Gratitude…Even For Snow

Posted on February 4, 2011

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( Please keep in mind that I’m almost 50, have been raising 9 children for 23 years, and I was REALLY emotionally and physically exhausted when I wrote this! I really just wanted to play. I do like snow! Promise! )

I know what it is to be and to feel grateful. It’s a feeling of oneness, of peace that lets me know I’m not alone; everything is as it should be in the world. I might not understand it, but I accept it. It means I’m thankful for the gift, good or bad, because there are no mistakes.


But then there’s the snow. I literally and figuratively yell at the snow to go away. Stop! I don’t want to hear a word about gratitude when it’s so old. Sure it’s pretty. But I don’t feel gratitude for it. And a feeling of gratitude is necessary for me, no matter what. Somehow I have to get to that place where I’m not lying when I say I love the snow.


I have to say I had a recurring thought when I was out working in the snow. It was self-centered and angry. I kept asking why my neighbors weren’t helping. Why weren’t they plowing or offering snowblowers? Why wasn’t the old barn-raising concept being applied to clearing driveways?


Why wasn’t I that kind of neighbor?


Again I went to the dictionary to see what was written. I didn’t find anything new until I looked at the synonyms. And I found the answer I didn’t know was there all along.


One of the synonyms is “indebted”.


So,  don’t know what else to say except for what came to my mind.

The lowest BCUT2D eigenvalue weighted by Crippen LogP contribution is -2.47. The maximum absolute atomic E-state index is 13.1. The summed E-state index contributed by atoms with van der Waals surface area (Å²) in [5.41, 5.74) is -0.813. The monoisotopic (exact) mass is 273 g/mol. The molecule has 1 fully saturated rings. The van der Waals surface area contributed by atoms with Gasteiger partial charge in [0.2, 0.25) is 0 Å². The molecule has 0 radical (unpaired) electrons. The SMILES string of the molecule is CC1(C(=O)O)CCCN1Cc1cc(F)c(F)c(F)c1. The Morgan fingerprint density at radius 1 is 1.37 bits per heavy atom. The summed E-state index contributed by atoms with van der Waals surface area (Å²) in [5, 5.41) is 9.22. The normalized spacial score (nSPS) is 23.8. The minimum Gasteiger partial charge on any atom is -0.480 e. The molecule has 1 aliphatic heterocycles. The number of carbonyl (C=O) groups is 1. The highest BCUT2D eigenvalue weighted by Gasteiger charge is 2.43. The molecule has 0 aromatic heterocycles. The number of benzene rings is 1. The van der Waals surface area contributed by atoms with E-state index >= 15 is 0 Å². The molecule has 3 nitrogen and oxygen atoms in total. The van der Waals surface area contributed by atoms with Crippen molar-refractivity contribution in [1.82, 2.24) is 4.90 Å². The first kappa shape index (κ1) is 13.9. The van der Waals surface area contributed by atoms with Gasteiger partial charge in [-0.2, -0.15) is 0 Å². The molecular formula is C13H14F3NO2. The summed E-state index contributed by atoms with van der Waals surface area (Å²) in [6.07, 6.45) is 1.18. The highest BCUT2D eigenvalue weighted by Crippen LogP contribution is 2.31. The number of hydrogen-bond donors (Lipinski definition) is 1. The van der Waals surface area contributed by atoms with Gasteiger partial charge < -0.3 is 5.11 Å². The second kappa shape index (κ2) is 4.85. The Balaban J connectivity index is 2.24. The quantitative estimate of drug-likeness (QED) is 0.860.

First, I have to admit that no one in my house has an ounce of gratitude left for the snow…except for 5-yr. old Kenny. He could sled every day, all day. He just doesn’t tire of it. He begs to go out to play WITH someone. It takes a lot to get us out now.


And it’s not just the snow. It’s the dreary days and the bright, blustery days, too.


I needed a new thought.


Indebtedness was it.


When all else fails, when your insides are lost to the negativity, and when you really feel like punching the next person who tells you to cheer up about the beautiful snow, start paying back the debt. The debt incurred by just being human and being allowed to wake up another day, to breathe one more breath, and to be given one more day to spend however you choose.


I looked out my living room window and saw what the snow was actually providing to me if I choose to open my eyes and see it. I see piles in my neighbors’ yards and driveways and on their roofs. I can help. I’ve been given an opportunity to serve and to make friends in the middle of a very stressful time. Funny how muscles ache differently when you’re lightening someone else’s load.


But, I will get tired. And I will need a break no matter how good it feels to help someone out.


Then I’ll play. And it’ll feel different. It always does. It feels like joy that’s earned. I’ll notice the blessing of clarity that comes when I put first things first and remember to have fun, too. I’ll understand better the need to keep things simple so that I can serve others.


And I won’t be yelling AT the snow or its source so often.


When I’m exhausted and think I need a break I’ll remember today when I felt like God said to my mind, “That’s why I keep sending you snow. I heard you beg for the heavens to shut. I heard you say you were tired and were angry at the monotony of it. But, if there hadn’t been so much of it, you wouldn’t have turned around to listen to what I was trying to say.”


I’m listening.

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